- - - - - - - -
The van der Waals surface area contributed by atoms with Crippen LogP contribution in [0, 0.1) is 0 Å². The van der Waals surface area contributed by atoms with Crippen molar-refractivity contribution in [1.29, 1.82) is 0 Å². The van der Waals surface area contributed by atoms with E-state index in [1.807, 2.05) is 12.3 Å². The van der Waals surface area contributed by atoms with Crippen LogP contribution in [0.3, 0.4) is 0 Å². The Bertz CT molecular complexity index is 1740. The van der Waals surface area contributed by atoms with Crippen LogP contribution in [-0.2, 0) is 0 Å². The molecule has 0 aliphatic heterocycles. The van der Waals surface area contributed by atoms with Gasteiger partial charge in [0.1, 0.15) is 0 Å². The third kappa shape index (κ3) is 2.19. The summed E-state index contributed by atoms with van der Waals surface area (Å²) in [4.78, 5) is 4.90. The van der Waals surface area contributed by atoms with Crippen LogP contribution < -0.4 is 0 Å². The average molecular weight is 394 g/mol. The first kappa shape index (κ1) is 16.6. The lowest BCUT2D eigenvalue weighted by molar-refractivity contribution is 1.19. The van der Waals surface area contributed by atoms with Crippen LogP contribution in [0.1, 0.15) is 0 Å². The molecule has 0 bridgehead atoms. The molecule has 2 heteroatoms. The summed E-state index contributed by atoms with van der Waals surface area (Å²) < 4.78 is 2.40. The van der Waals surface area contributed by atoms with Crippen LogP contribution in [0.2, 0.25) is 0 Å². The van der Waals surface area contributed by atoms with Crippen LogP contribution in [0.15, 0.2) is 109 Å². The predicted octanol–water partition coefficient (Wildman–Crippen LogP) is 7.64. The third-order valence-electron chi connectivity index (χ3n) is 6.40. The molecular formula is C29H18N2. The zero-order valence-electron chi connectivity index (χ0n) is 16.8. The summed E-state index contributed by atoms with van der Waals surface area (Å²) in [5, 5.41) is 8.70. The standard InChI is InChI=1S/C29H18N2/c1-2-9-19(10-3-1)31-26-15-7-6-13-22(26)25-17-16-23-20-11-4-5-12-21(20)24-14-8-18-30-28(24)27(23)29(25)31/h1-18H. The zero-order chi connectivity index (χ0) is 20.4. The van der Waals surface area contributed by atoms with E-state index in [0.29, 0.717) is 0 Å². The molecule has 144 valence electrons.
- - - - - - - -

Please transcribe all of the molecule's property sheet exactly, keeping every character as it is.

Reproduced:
The van der Waals surface area contributed by atoms with Crippen LogP contribution in [0, 0.1) is 0 Å². The van der Waals surface area contributed by atoms with Crippen molar-refractivity contribution in [1.29, 1.82) is 0 Å². The van der Waals surface area contributed by atoms with E-state index in [1.807, 2.05) is 12.3 Å². The van der Waals surface area contributed by atoms with Crippen LogP contribution in [0.3, 0.4) is 0 Å². The Bertz CT molecular complexity index is 1740. The van der Waals surface area contributed by atoms with Crippen LogP contribution in [-0.2, 0) is 0 Å². The molecule has 0 aliphatic heterocycles. The van der Waals surface area contributed by atoms with Gasteiger partial charge in [0.1, 0.15) is 0 Å². The third kappa shape index (κ3) is 2.19. The summed E-state index contributed by atoms with van der Waals surface area (Å²) in [4.78, 5) is 4.90. The van der Waals surface area contributed by atoms with Crippen LogP contribution < -0.4 is 0 Å². The average molecular weight is 394 g/mol. The first kappa shape index (κ1) is 16.6. The lowest BCUT2D eigenvalue weighted by molar-refractivity contribution is 1.19. The van der Waals surface area contributed by atoms with Crippen LogP contribution in [0.1, 0.15) is 0 Å². The molecule has 0 bridgehead atoms. The molecule has 2 heteroatoms. The summed E-state index contributed by atoms with van der Waals surface area (Å²) < 4.78 is 2.40. The van der Waals surface area contributed by atoms with Crippen LogP contribution in [0.2, 0.25) is 0 Å². The van der Waals surface area contributed by atoms with Crippen LogP contribution in [0.15, 0.2) is 109 Å². The predicted octanol–water partition coefficient (Wildman–Crippen LogP) is 7.64. The third-order valence-electron chi connectivity index (χ3n) is 6.40. The molecular formula is C29H18N2. The zero-order valence-electron chi connectivity index (χ0n) is 16.8. The summed E-state index contributed by atoms with van der Waals surface area (Å²) in [5, 5.41) is 8.70. The standard InChI is InChI=1S/C29H18N2/c1-2-9-19(10-3-1)31-26-15-7-6-13-22(26)25-17-16-23-20-11-4-5-12-21(20)24-14-8-18-30-28(24)27(23)29(25)31/h1-18H. The zero-order chi connectivity index (χ0) is 20.4. The van der Waals surface area contributed by atoms with E-state index in [0.29, 0.717) is 0 Å². The molecule has 144 valence electrons.